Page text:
In a recent decision, the U.S. District Court for the District of Columbia held that the plaintiffs in a data theft case lacked standing when the only injury was an “increased likelihood” of becoming an identity theft victim.
In rendering its decision in In Re Science Applications International Corp. (SAIC) Backup Tape Data Theft Litigation, the district court relied on the U.S. Supreme Court’s decision in Clapper v. Amnesty International USA, where the Court held a “mere loss of data” or “increased risk of identity theft” in a data breach case does not constitute an injury that confers standing. Instead, individuals whose data has been stolen must show that injury has actually occurred or is certainly impending.
The facts of the SAIC case are pleasantly low tech. Data back-up tapes were stolen from a car. The tapes were never found. The tapes contained personal information for more than 4.7 million members of military families. In the hands of a tech-savvy cyber criminal, such information could be a jackpot, but, in the hands of a common street criminal, maybe not. The district court in SAIC stated: “At this point, we do not know who [the thief] was, how much [the thief] knows about computers, or what [the thief] has done with the tapes. The tapes could be uploaded onto [the thief’s] computer and fully deciphered, or they could be lying in a landfill somewhere in Texas.”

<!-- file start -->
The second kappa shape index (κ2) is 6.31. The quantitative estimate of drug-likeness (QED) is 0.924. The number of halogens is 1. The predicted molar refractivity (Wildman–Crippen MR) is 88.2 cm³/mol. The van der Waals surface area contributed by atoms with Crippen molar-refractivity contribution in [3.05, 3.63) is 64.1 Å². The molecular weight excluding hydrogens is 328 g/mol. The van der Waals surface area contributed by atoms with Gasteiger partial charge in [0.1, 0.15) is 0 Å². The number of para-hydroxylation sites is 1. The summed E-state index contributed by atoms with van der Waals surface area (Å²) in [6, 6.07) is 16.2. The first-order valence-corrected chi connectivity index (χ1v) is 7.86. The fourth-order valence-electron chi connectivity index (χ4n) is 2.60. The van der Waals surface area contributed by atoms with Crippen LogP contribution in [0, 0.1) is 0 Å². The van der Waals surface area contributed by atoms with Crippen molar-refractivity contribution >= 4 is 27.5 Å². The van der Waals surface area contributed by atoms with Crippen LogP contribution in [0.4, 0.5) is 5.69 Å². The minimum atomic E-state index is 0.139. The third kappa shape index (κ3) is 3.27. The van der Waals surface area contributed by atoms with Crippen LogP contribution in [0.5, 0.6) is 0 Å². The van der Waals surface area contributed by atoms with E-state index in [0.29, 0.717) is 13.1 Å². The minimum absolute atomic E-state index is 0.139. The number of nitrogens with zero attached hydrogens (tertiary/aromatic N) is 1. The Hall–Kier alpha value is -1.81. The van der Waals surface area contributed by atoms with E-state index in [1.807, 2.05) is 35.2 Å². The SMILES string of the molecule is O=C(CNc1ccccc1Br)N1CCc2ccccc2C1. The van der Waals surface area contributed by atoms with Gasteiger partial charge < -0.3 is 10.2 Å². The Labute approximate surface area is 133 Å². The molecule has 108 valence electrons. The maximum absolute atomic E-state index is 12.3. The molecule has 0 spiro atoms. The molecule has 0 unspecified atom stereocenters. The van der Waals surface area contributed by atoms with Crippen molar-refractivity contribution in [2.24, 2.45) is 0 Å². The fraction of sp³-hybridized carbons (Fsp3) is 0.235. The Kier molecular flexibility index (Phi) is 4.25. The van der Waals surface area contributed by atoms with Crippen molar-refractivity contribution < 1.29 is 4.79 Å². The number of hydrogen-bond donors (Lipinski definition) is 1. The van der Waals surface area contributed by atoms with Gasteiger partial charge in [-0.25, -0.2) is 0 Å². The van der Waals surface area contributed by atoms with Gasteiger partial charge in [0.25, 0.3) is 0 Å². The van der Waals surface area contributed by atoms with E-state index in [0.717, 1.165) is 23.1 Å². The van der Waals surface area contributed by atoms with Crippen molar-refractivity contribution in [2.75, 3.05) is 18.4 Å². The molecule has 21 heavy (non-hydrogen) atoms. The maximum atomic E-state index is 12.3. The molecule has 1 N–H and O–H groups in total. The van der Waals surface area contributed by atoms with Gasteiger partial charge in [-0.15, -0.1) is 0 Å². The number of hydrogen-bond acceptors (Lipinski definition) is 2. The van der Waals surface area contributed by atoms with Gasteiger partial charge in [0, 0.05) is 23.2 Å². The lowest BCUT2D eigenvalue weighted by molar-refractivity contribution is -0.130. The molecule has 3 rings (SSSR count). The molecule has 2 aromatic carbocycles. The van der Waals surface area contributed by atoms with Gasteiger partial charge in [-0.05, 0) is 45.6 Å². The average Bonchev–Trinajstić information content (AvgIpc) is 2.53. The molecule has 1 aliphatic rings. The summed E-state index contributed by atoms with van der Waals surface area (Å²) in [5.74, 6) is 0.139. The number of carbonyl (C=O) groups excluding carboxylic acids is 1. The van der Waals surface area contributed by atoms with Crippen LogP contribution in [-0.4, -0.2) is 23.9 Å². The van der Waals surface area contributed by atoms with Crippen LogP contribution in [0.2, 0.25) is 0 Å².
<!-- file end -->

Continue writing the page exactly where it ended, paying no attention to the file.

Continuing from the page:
The court in SAIC provided a simple summary: “In sum, increased risk of harm alone does not constitute an injury in fact [sufficient for standing]. Nor do measures taken to prevent a future, speculative harm.”
Accordingly, in order to have standing to pursue a data breach case, a plaintiff would have to demonstrate much more than an increased likelihood of harm. Rather, a plaintiff would have to show an actual injury that was directly caused by the breach. Even then, of course, that would only establish standing, and a plaintiff would have to prove the other elements of his or her case.